The Practical, the Political and the Ethical seminar series

The Practical, the Political and the Ethical seminar series
19 March 2019, 5.30pm - 7.15pm
Room 102 (the Philosophy Seminar Room) in UCL 19 Gordon Square


Temporal Approaches to Defining the Valence of a Life

Campbell Brown (LSE)


A life may be either good, bad, or neutral. This is the "valence" of the life. Valence is an important consideration in many problems of Population Ethics. For example, whether or not it is permissible to create a new person plausibly depends, at least in part, on whether this person would have a good life, or a "life worth living." In this talk, I evaluate some approaches to defining valence. I focus in particular on what may be called "temporal" approaches. A life has a temporal structure: it persists and changes over time. And its value, too, may change over time: it may get better or worse. Temporal approaches exploit this structure in order to define valence. I argue that such definitions face serious problems, which may be avoided only by restricting the "domain" of the definition. This restriction has the effect of excluding certain substantive theories of well-being. However, as I argue, this may be a tolerable consequence.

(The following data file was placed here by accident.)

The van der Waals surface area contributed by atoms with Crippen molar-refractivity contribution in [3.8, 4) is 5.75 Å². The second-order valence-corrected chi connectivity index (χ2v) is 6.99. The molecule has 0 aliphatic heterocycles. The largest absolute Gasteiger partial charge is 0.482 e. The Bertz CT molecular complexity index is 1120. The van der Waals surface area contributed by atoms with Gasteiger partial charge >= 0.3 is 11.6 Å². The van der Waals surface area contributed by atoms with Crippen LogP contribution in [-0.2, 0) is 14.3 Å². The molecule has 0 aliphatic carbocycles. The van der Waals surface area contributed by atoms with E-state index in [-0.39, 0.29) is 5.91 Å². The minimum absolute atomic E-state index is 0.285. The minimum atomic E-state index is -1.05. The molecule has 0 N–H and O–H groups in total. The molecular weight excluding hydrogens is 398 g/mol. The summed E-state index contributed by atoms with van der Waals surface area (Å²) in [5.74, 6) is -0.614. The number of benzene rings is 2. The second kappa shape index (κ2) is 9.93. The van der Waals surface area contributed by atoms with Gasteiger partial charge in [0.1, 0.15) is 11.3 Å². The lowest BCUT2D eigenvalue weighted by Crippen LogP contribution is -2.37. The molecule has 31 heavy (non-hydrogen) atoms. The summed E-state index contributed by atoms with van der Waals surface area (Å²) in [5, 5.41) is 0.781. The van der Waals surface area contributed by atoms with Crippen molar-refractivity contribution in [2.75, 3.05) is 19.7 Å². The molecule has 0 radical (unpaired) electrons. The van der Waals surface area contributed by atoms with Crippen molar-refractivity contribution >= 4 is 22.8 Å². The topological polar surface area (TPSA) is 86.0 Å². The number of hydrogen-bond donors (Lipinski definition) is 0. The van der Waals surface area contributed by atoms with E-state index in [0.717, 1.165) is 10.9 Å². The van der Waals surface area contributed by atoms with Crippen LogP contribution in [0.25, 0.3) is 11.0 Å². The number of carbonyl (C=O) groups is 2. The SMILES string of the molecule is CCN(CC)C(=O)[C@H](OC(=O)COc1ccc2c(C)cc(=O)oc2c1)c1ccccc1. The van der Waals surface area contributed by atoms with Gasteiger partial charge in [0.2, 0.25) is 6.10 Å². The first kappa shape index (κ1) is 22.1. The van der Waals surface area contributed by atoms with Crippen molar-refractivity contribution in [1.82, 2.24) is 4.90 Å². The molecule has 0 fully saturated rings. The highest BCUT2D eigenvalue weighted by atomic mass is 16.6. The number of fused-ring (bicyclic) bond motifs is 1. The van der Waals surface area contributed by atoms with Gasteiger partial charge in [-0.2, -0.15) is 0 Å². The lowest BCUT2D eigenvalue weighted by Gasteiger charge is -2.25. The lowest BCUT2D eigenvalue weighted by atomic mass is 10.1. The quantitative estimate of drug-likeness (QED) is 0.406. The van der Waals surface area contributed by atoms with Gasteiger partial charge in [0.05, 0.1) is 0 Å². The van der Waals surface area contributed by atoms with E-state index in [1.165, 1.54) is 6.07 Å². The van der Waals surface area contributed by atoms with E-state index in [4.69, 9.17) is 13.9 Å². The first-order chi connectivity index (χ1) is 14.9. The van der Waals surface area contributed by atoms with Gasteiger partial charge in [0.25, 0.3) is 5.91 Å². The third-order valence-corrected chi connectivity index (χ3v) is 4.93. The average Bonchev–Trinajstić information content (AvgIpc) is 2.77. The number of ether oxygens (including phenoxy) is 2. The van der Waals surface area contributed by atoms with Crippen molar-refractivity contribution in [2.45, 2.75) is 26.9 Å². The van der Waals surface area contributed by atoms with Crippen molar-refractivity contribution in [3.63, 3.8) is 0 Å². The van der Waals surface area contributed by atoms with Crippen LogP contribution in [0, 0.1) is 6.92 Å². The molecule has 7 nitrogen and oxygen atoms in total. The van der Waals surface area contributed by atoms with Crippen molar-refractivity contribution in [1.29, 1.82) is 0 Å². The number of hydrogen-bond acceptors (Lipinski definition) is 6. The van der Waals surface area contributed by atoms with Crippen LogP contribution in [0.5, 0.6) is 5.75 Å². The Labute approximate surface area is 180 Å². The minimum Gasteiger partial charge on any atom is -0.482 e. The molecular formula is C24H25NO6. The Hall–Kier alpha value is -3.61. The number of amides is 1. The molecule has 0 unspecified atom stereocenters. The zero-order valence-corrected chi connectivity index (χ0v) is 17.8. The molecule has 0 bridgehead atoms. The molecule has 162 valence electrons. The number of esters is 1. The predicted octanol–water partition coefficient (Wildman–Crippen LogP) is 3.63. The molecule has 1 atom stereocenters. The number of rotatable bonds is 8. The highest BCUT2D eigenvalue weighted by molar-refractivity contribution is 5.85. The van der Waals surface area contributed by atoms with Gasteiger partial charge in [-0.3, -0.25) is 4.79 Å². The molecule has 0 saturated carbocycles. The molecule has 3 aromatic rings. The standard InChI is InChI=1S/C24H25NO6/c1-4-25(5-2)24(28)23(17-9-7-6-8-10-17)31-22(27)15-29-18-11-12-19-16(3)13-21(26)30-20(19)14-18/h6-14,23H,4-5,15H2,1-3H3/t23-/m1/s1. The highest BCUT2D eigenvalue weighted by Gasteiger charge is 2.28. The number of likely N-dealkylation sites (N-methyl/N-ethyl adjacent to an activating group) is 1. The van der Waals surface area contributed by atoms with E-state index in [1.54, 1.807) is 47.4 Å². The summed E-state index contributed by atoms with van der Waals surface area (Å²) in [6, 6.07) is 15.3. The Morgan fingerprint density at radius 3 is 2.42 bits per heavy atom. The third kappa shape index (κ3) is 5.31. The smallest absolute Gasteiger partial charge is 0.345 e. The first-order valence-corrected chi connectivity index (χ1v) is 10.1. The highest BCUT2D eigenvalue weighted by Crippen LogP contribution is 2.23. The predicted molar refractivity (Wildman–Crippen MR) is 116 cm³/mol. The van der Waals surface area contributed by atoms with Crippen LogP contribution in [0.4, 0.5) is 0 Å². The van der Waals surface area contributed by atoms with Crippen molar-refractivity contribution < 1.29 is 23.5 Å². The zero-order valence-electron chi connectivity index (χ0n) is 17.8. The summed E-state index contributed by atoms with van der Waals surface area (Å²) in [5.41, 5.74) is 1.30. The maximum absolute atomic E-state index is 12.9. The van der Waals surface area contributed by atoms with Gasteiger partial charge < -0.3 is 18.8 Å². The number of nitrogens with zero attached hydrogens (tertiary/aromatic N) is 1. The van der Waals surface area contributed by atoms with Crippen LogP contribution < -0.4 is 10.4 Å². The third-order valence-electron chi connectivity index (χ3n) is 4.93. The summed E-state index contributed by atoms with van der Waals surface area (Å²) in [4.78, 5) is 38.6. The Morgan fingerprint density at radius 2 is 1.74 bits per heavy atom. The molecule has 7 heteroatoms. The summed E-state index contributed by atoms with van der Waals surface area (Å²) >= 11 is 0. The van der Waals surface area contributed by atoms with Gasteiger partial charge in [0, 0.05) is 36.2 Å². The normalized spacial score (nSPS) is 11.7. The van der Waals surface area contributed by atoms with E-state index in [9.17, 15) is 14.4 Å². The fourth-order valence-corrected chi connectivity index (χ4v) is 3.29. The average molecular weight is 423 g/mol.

The Institute of Philosophy hosts a regular workshop series entitled ‘The Practical, the Political, and the Ethical’. The series was created in 2015 by Véronique Munoz-Dardé (UCL) and Hallvard Lillehammer (Birkbeck) in order to discuss work in progress from visiting speakers. This year the series is convened by Robert Simpson (UCL) and Joe Horton (UCL). The seminar generally meets on alternate Tuesdays from 5.30 to 7.15pm in the spring and summer terms. Talks are normally 50 minutes (no pre-circulation of the paper), followed by discussion. All are welcome.  


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